Maintaining a therapeutic milieu included keeping the room quiet and cool to prevent spikes in ICPs as well as decreasing stimulation. Interventions utilized to decrease stimulation, such as limiting the amount of visitors, light, and noise and clustering nursing activities, were cited by 70%-90% of the participants during the checklist portion. However, decreasing stimulation was discussed by only two nurses during the open-ended interviews. While in the NCCU, neurological assessments are generally completed hourly. This type of monitoring is not conducive to rest, so it is imperative that, while nurses are not in the room, the patient have a restful environment. The idea of maintaining a therapeutic milieu was not found in AHA's guidelines for the management of aSAH patients in Bederson et al. (2009); however, it was cited in AANN's (2009) clinical practice guidelines and Summers et al. (2009).
The additional theme that emerged was "Giving the Patient a Chance." This was the only theme dealing with nurses' thoughts about whether their efforts are worthwhile. No literature was found on this theme specific to the aSAH population, although Villanueva (1999) cited "giving the patient a chance" as a key priority in caring for unresponsive patients. Although aSAH patients are very sick, 20%-30% of them do recover, although nurses are often unaware of patients' recovery after they leave the NCCU (The Brain Aneurysm Foundation, 2011). It is essential for nurses' well-being that they are updated on positive patient outcomes of those they have cared for (Villanueva, 1999). Johnson and Bakas (2011) noted that feedback on positive patient outcomes may facilitate guideline implementation in the emergency department. Providing information on positive patient outcomes to enhance nurses' well-being was not noted in AANN's (2009) clinical practice guidelines, AHA's guidelines for the management of aSAH patients in Bederson et al. (2009), or Summers et al. (2009).
The guidelines for the management of aSAH patients by AHA address interventions and assessments for neurophysiological parameters; however, the role of the nurse is not mentioned (Bederson et al., 2009). Because the guidelines focus on the role of neurologists, issues regarding the psychosocial needs of patients and their families as well as the importance of maintaining a therapeutic milieu, preventing further injury, and giving patients a chance were not addressed. Summers et al. (2009) addressed the roles of multiple disciplines, including the role of nurses in the care of stroke patients; whereas AANN's (2009) clinical practice guidelines gave a very comprehensive overview of the nurse's roles and responsibilities while caring for the aSAH patient. A statement on multidisciplinary care, specific to the care of aSAH patients, might enhance guideline implementations from the entire healthcare team.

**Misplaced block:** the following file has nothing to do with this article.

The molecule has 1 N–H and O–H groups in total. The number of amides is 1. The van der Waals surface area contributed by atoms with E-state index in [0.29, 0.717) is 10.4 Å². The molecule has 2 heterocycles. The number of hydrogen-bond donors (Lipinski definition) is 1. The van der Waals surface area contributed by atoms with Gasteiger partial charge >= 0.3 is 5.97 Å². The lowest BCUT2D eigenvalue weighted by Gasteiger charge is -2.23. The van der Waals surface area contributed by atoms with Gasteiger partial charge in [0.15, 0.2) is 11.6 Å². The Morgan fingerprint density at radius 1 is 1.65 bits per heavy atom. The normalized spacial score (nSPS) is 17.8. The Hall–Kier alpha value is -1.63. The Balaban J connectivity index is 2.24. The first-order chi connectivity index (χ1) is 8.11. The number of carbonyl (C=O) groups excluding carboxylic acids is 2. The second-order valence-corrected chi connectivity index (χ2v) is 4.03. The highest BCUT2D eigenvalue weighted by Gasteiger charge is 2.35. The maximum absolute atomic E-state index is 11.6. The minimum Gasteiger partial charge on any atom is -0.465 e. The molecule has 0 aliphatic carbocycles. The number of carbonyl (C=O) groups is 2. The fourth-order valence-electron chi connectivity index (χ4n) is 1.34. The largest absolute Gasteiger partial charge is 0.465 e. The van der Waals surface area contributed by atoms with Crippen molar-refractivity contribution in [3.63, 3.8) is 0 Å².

A possible limitation of this study was that all interviewed nurses were Caucasian women, with almost all working the day shift. In addition, a small convenience sample was used from within one institution. Because findings were based on nurses' recollections of the care they provided to a specific aSAH patient, findings may not have represented actual interventions and assessments provided for all patients. Despite these limitations, this study provides preliminary evidence of assessments and interventions that nurses commonly provide to aSAH patients. Further research in this area is needed.
Nurses provide essential interventions and assessments to critically ill aSAH patients. Interventions and assessments were found in five main areas: neurophysiological care, psychosocial needs of patients and their families, injury prevention, maintaining a therapeutic milieu, and giving these challenging patients a chance. The interventions and assessments identified in this study provide a useful guide for future research. Determining which interventions and assessments have the most impact on aSAH patient outcomes is an area that has the potential to build evidence-based practice in the critical care setting.
The authors thank Phyllis Dexter, PhD RN, an assistant scientist and editor at the School of Nursing Center for Nursing Research at Indiana University, for her editorial assistance.